Just like fashion goes in and out each season, the nutrition world experiences its own kind of trends. But before you jump on the bandwagon of the latest health craze, it’s important to know all the facts. Here’s the run down on what you might not know about the 2 newest popular diet regimens:
Juice diets consist of “juicing” combined fruits and veggies into a liquid as replacement for solid meals. Popular juices include superfoods like ginger, kale, flaxseed, beets and spinach mixed with more palatable ingredients like apples and carrots.This sounds extremely healthy on the surface, but many problems remain. When you juice fruits and veggies, you take out only the juice, not the vitamin rich extras like skin and membrane.
Fruits also contain high sugar levels, so juices that are heavier on veggies and greens are inherently healthier than those that are fruit based.
Many recommend adding extra protein into the juices by mixing in a little almond, soy, or skim milk. Although this means extra calories, the juice is meant to take the place of a meal, and protein is necessary.
It’s also important to remember that your body needs solid foods to keep your digestive system and metabolism in check. Although a liquid diet may seem like a “quick fix” it could prove to be detrimental in the long run.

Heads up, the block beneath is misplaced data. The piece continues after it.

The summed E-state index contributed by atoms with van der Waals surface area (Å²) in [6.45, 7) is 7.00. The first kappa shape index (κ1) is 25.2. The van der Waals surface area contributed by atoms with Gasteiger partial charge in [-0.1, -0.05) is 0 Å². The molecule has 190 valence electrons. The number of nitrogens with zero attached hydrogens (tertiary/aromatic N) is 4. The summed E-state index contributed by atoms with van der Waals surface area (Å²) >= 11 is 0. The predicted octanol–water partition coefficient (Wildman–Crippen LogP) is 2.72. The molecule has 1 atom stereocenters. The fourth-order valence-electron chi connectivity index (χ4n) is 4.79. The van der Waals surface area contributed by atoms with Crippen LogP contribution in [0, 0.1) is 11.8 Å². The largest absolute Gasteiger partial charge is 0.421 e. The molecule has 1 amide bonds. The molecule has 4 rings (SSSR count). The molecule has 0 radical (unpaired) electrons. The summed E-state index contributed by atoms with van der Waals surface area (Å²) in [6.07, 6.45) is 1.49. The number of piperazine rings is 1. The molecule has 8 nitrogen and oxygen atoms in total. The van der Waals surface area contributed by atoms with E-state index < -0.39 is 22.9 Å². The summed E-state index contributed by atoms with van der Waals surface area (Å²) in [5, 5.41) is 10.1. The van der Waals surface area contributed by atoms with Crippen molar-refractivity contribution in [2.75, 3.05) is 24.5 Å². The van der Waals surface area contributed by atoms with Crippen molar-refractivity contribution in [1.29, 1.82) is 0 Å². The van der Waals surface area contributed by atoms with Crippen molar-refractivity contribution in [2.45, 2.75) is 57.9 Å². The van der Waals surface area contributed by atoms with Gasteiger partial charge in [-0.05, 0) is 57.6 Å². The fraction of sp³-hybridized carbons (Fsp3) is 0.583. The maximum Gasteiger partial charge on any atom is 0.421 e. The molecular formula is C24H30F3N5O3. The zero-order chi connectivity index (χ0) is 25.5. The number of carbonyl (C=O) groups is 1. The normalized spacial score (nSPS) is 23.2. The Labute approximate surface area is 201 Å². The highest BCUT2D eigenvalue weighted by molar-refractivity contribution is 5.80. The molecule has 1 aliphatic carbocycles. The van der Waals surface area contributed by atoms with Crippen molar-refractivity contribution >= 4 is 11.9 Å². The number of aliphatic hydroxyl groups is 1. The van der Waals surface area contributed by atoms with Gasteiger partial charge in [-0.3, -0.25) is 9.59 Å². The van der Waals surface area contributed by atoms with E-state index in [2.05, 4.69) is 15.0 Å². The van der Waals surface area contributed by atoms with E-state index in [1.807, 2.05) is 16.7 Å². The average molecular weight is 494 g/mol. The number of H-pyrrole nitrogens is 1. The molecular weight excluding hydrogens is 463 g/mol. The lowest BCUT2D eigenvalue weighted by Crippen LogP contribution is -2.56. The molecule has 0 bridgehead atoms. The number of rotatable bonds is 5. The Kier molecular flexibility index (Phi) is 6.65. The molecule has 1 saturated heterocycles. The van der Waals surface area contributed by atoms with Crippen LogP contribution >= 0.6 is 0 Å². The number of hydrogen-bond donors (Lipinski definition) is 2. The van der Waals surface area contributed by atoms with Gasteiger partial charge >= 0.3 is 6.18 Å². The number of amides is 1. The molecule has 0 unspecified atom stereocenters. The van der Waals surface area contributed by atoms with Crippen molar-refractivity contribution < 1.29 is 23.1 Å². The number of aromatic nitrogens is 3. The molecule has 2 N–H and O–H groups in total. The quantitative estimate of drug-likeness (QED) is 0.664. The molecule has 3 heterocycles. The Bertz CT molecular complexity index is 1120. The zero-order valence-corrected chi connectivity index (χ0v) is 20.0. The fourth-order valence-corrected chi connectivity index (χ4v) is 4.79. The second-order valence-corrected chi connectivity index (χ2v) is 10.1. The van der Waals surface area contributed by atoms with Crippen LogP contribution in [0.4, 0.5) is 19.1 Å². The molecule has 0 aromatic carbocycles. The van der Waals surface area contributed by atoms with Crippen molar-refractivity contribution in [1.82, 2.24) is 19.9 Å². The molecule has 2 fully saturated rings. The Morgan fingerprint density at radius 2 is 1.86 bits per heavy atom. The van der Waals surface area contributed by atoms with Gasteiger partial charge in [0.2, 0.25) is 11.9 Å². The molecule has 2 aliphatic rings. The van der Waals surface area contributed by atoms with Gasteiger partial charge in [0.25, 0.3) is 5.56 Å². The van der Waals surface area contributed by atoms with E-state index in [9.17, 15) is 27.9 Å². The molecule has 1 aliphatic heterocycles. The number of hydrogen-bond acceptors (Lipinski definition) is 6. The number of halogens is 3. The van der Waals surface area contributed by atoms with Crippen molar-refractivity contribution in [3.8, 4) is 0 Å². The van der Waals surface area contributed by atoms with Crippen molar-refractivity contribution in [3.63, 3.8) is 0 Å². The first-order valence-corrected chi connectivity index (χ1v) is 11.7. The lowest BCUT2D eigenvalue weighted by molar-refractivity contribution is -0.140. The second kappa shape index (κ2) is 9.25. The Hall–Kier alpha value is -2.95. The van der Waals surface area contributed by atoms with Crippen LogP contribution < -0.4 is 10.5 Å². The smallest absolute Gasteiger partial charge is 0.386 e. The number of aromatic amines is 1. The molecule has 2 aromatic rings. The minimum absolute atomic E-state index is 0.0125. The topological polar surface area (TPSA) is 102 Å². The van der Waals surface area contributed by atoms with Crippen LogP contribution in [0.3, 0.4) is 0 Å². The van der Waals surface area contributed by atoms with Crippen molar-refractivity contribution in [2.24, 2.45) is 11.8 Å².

Juicing is certainly a way to work fruits and veggies into your diet, but it’s not a great long-term diet. Try replacing breakfast (and maybe even lunch) with a juice, but don’t cut out solids altogether for an extended period of time.
2. Gluten Free
For some a gluten free diet is not a choice, but a necessity. But recently, many without a gluten intolerance have began going gluten free as a diet. This is great for the people that need to be gluten free, because as the diet has become more popular, more gluten free options have begun to spring up in restaurants and supermarkets.
But if you don’t have a gluten intolerance, is there any benefit to going gluten free? Conversely, could there be drawbacks to going gluten free?
The answer is somewhat mixed. Cutting out some carbs is not a bad idea – if you’re replacing the not so healthy ones (i.e. white bread) with healthy ones (i.e. quinoa.) But if you’re simply replacing your standard flour-filled carbs with ones that are manufactured to be specifically gluten free, you may not be doing yourself a favor. Many of the “gluten free” labeled products have many more calories and higher sugar counts than their gluten-ous counterparts. They can also be less nutritious; many gluten free products are made using rice flour, which essentially lacks nutrients.
So the jury is in: if you don’t have to be gluten free but want to, make sure you’re replacing your staples with healthy stand-ins. Also keep in mind that gluten is in a lot more than you might think: Alcohol and soy sauce, for instance, are sneaky gluten harborers.
You may also want to note that the longer you keep gluten out of your diet, the more sensitive you become to it. So if you ever reintroduce gluten, you may find you have essentially forced yourself to develop a gluten intolerance, and it now makes you physically sick!
Have you tried these or any other fad diets? Have they worked, or been more trouble than they’re worth? Let us know in the comments!